Posted on: 8 May 2018Share
'Money makes the world go 'round', as the old saying goes, but in certain circumstances it can appear to make it stop, as well. If you've separated from a long-term partner or spouse and are trying to unravel all your affairs, money can certainly be one of the most emotive subjects you're likely to encounter. In an ideal world, both parties would walk away from any particular settlement agreement feeling mutually okay, but for one reason or another, this rarely happens. Perhaps you need to take a different look at the situation from a broader perspective so that you're able to come to a long-term financial agreement, but how can you reset your views in this matter?
When Things Turn Dark
When two people have lived together for a long time, it is inevitable that they co-mingle finances to a certain degree. They may have joint bank accounts or they may have purchased properties, furnishings or other assets together with the intention of mutual enjoyment. One or other of the parties may even lay claim to an asset that may – on the face of it – appear to belong to the other person, but which may have some emotional connection. It could be argued that one person had injected so much into the relationship that the asset in question would not have been acquired otherwise.
All of a sudden, uncertainty can make it very difficult to achieve a mutually satisfying solution, but it's always easy to get bogged down in the specifics. Rather, it may be better to look at it all in a different light.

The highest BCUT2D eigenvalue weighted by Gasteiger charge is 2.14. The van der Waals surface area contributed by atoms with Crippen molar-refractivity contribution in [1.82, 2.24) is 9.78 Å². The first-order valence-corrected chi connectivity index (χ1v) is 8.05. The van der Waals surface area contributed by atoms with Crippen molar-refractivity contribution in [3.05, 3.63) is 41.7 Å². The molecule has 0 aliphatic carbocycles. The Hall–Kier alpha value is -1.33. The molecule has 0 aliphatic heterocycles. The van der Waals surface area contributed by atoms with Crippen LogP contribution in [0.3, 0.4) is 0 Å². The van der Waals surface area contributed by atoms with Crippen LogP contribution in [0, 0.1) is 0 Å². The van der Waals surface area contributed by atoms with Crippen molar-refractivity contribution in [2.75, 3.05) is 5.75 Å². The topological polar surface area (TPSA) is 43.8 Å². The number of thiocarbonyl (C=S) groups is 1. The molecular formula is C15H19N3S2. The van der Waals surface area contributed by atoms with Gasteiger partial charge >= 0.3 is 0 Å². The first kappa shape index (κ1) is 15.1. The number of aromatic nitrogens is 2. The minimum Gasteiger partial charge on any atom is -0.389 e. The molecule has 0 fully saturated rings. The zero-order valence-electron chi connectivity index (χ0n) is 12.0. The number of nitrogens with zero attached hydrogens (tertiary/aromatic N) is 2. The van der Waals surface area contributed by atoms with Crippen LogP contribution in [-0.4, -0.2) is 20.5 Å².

Sunnier Skies Ahead
In the latter days of the relationship, you may have been particularly unhappy with the way that costs were accruing or payments were being made. Now, you're about to take control of the situation, whereas you may not have been able to properly exercise your views before. If you look at the situation from this perspective, it's an improvement, surely?
Furthermore, you can now see just how complicated your joint financial affairs had become, and it's not surprising that you may have been unsure just how many assets you actually owned. You may feel that your earnings were being lost within the overall financial pot and this can be a disconcerting feeling, as well. Once all this is behind you, you will know exactly what you have and can apportion your earnings against your expenses more efficiently.
Try not to let divorce proceedings be even nastier than they need to be and take an objective look at what financial separation really means. If you want some further advice and want to maximise your chances of a fair settlement, talk to a divorce lawyer.